Freestanding Tubs: The Basic Facts

You Know You Want One of These Tubs!

In today's hectic, shower-and-go society, does anyone need—or even want—a freestanding bathtub? Absolutely.

First, the practical reasons: A tub is a necessary convenience for families with small children and pets, and many real estate pros advise that having at least one bathtub helps insure a home's resale value.

Then there's the purely aesthetic: The traditional beauty of a claw foot or pedestal tub is unparalleled.

It often becomes the focal point of the bathroom, anchoring other elements such as the tub surround, the faucet, the lighting and the windows.

Last, but certainly not least, are the benefits of bathing to body and mind. Water therapies have long been used in Eastern medicine to enhance well-being, relieve pain and restore emotional balance. Some of today's freestanding tubs offer features like heating pads, bubble jets and even chromatherapy to add comfort to your daily soak.

Have I convinced you yet? If so, here are some important tips for buying a freestanding tub.

Size Definitely Matters...

It probably goes without saying that you need to know how much space you have to work with. Measure the area where you plan to place your tub, and don't forget to record the dimensions of all door frames, hallways and stairwells that the tub must pass through on its way to your bathroom.

If you're planning on a tub plus a separate shower, suggests a minimum of 12' x 6'.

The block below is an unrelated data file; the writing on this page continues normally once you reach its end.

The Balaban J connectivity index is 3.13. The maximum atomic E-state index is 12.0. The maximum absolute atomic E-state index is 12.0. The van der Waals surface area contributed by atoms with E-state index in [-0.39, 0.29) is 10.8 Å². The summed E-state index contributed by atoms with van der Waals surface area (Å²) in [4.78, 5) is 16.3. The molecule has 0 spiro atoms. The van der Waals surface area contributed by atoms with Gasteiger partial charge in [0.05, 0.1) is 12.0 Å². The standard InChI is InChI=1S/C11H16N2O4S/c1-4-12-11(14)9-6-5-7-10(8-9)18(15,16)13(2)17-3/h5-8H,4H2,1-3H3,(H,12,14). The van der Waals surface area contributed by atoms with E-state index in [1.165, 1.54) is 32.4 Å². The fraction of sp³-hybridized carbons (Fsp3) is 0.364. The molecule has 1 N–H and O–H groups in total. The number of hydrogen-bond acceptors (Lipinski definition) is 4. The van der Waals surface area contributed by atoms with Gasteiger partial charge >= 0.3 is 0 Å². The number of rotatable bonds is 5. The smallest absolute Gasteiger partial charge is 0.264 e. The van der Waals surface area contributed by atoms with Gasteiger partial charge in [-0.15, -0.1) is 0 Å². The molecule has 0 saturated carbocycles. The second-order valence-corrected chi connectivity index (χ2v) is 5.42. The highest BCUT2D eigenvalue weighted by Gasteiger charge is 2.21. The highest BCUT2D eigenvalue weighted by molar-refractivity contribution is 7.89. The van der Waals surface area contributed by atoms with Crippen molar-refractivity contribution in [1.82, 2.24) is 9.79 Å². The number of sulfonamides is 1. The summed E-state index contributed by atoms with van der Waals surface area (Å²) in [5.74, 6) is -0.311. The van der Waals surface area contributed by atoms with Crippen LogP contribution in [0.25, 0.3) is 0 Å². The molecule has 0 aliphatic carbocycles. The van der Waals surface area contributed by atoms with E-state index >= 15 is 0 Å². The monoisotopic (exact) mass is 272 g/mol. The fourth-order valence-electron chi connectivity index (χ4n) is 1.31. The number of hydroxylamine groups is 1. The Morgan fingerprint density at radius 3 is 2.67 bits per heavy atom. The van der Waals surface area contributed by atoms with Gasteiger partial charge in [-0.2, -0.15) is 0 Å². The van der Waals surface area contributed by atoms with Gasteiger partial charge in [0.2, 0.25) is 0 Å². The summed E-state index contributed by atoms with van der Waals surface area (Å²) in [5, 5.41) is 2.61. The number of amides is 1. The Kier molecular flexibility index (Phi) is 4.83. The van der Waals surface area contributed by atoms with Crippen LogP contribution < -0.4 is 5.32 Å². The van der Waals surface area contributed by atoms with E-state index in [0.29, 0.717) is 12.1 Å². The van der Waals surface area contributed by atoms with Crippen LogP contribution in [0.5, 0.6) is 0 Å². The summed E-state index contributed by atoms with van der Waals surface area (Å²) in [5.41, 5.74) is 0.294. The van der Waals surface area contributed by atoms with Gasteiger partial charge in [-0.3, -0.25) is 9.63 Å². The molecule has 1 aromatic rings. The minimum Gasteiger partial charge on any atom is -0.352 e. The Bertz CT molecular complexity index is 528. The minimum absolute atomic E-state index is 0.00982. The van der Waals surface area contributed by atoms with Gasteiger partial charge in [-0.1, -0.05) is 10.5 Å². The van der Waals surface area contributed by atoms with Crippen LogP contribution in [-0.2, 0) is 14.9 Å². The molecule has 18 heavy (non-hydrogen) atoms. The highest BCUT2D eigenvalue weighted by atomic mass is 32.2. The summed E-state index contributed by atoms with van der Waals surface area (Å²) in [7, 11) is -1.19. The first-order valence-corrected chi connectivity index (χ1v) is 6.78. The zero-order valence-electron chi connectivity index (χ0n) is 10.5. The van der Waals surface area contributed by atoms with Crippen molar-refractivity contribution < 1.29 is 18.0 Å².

Consider who will be using the tub. If space is tight, it's possible to find tubs less than 60" long that are comfortable for most people. But if that's not enough, you can find a tub that's extra long, extra deep, extra wide or all three. If the tub is for a couple’s master bath suite, you might consider a double-slipper tub designed to fit two people.

...So Does Scale

Square footage matters a whole lot less than scale to ensure that a freestanding tub works in your bathroom. You’ll want to make sure your tub has the proper balance of shape and dimensions so that it doesn't visually overwhelm the fixtures or cabinetry.

...And Water Usage

While 40 to 50 gallons of water will fill a standard 5' tub, larger tubs can take as much as 80 to over 100 gallons. If you crave a big tub, you might want to ask your contractor about a large capacity water heater or even a separate water heater for the tub. Of course, a more economical and eco-friendly alternative is to size down.

Should You Choose A Cast-Iron Tub...?

Cast-iron tubs are historically authentic, with porcelain surfaces that are harder and more scratch-resistant than today's acrylic tubs. But the weight of a cast-iron tub might be more than your floor can handle. What's more, once you scratch or chip the porcelain, the blemish is pretty much permanent.

...An Acrylic Tub...?

Acrylic tubs are lighter in weight than porcelain-coated cast iron, and minor nicks and scratches are easier to repair. Acrylic also warms up faster than cast iron, although once heated, cast iron's greater thermal mass tends to keep water warmer longer.

 
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